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Shuttle Discovery en route to International Space Station


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NASA, Discovery,ISSSpace shuttle Discovery is on its way to the International Space Station (ISS), blasting off at 6:21 a.m. local time Monday from NASA’s Kennedy Space Center without any of the weather– or equipment–related delays that have plagued the past several launches.

The shuttle is ferrying a seven-member crew to the ISS to perform a complex and expensive construction project and to deliver additional sleeping quarters, exercise equipment and racks for science experiments. The 13-day mission is expected to include three space walks, each of which will last about six and a half hours.

The first space walk is to replace an ammonia tank assembly. Ammonia is used to move excess heat from inside the station to the radiators located outside. During the second space walk, astronauts will retrieve a Japanese experiment from the station’s exterior. The final walk is being done to replace a failed gyroscope that is part of the station’s navigation system.

STS-131 (pdf), the mission’s official name, is the 33rd shuttle mission to the station and Discovery‘s 38th flight overall. This is the second of five shuttle missions planned for 2010, after which NASA expects to shut down the space shuttle program.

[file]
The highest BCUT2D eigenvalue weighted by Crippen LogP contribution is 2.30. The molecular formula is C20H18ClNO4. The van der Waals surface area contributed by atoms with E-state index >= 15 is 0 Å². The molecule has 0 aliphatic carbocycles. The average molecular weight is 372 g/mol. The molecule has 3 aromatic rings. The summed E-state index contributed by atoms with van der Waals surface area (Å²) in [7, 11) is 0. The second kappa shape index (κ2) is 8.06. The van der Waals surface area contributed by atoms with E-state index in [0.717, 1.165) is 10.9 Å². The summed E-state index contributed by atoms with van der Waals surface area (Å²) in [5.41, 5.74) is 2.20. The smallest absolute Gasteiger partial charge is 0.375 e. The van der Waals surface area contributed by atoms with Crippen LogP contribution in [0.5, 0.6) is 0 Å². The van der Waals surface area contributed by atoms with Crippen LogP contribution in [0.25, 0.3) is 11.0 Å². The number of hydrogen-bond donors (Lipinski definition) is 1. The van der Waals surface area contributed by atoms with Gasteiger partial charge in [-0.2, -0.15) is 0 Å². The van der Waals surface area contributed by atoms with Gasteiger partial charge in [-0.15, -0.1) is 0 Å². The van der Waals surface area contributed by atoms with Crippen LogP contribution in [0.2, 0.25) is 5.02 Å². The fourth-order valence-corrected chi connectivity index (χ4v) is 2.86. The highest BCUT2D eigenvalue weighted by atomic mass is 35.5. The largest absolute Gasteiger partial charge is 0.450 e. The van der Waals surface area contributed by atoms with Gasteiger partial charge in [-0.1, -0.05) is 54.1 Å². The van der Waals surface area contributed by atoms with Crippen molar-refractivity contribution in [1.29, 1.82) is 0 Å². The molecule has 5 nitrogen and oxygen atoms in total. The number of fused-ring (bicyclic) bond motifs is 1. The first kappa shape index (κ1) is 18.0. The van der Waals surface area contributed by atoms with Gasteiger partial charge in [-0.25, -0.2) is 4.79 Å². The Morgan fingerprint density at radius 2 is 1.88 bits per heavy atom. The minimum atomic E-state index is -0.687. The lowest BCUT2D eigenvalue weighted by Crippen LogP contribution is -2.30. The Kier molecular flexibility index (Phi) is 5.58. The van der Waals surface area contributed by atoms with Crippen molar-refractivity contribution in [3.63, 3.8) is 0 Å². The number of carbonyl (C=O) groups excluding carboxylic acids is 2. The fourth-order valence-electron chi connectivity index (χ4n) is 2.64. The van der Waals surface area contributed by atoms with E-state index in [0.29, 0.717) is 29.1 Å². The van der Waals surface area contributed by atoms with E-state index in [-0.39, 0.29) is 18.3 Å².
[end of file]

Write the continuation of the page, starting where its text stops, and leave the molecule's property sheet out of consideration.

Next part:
Discovery’s crew for STS-131 comprises commander Alan Poindexter, pilot Jim Dutton, and mission specialists Rick Mastracchio, Dottie Metcalf-Lindenburger, Stephanie Wilson, Naoko Yamazaki and Clay Anderson. Yamazaki is a member of the Japan Aerospace Exploration Agency astronaut corps; the other six are NASA astronauts.

Time elapsed image of Discovery‘s Monday launch courtesy of NASA/Ben Cooper

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  1. 1. dskan 1:32 pm 04/5/2010

    I think it is telling that shuttle lift-offs still are newsworthy, they aren’t ‘old news’ yet. Space exploration still commands public attention. Too bad NASA didn’t have the foresight to design the shuttle’s successor more quickly. If it had been Air Force, its successor would have been designed as soon as it entered service.

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